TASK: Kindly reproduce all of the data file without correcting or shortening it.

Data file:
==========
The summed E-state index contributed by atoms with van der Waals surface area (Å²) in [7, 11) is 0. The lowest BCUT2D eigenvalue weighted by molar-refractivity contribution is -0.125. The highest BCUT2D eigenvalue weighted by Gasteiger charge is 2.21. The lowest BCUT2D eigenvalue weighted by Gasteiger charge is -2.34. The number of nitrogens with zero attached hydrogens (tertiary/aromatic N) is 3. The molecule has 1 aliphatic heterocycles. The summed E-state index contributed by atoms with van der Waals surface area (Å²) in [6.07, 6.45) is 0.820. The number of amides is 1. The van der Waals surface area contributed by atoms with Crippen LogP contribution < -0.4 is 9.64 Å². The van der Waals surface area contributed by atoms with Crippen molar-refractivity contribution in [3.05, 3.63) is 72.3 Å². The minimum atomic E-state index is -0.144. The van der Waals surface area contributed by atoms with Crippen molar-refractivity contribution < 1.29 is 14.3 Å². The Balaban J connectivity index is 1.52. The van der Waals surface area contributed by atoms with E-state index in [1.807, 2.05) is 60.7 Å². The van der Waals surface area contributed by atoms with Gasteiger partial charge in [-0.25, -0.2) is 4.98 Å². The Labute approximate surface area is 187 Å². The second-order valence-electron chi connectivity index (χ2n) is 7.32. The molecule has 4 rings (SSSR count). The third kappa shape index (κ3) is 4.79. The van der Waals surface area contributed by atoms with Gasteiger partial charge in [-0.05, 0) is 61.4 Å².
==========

The summed E-state index contributed by atoms with van der Waals surface area (Å²) in [7, 11) is 0. The lowest BCUT2D eigenvalue weighted by molar-refractivity contribution is -0.125. The highest BCUT2D eigenvalue weighted by Gasteiger charge is 2.21. The lowest BCUT2D eigenvalue weighted by Gasteiger charge is -2.34. The number of nitrogens with zero attached hydrogens (tertiary/aromatic N) is 3. The molecule has 1 aliphatic heterocycles. The summed E-state index contributed by atoms with van der Waals surface area (Å²) in [6.07, 6.45) is 0.820. The number of amides is 1. The van der Waals surface area contributed by atoms with Crippen LogP contribution < -0.4 is 9.64 Å². The van der Waals surface area contributed by atoms with Crippen molar-refractivity contribution in [3.05, 3.63) is 72.3 Å². The minimum atomic E-state index is -0.144. The van der Waals surface area contributed by atoms with Crippen molar-refractivity contribution < 1.29 is 14.3 Å². The Balaban J connectivity index is 1.52. The van der Waals surface area contributed by atoms with E-state index in [1.807, 2.05) is 60.7 Å². The van der Waals surface area contributed by atoms with Gasteiger partial charge in [-0.25, -0.2) is 4.98 Å². The Labute approximate surface area is 187 Å². The second-order valence-electron chi connectivity index (χ2n) is 7.32. The molecule has 4 rings (SSSR count). The third kappa shape index (κ3) is 4.79. The van der Waals surface area contributed by atoms with Gasteiger partial charge in [-0.05, 0) is 61.4 Å².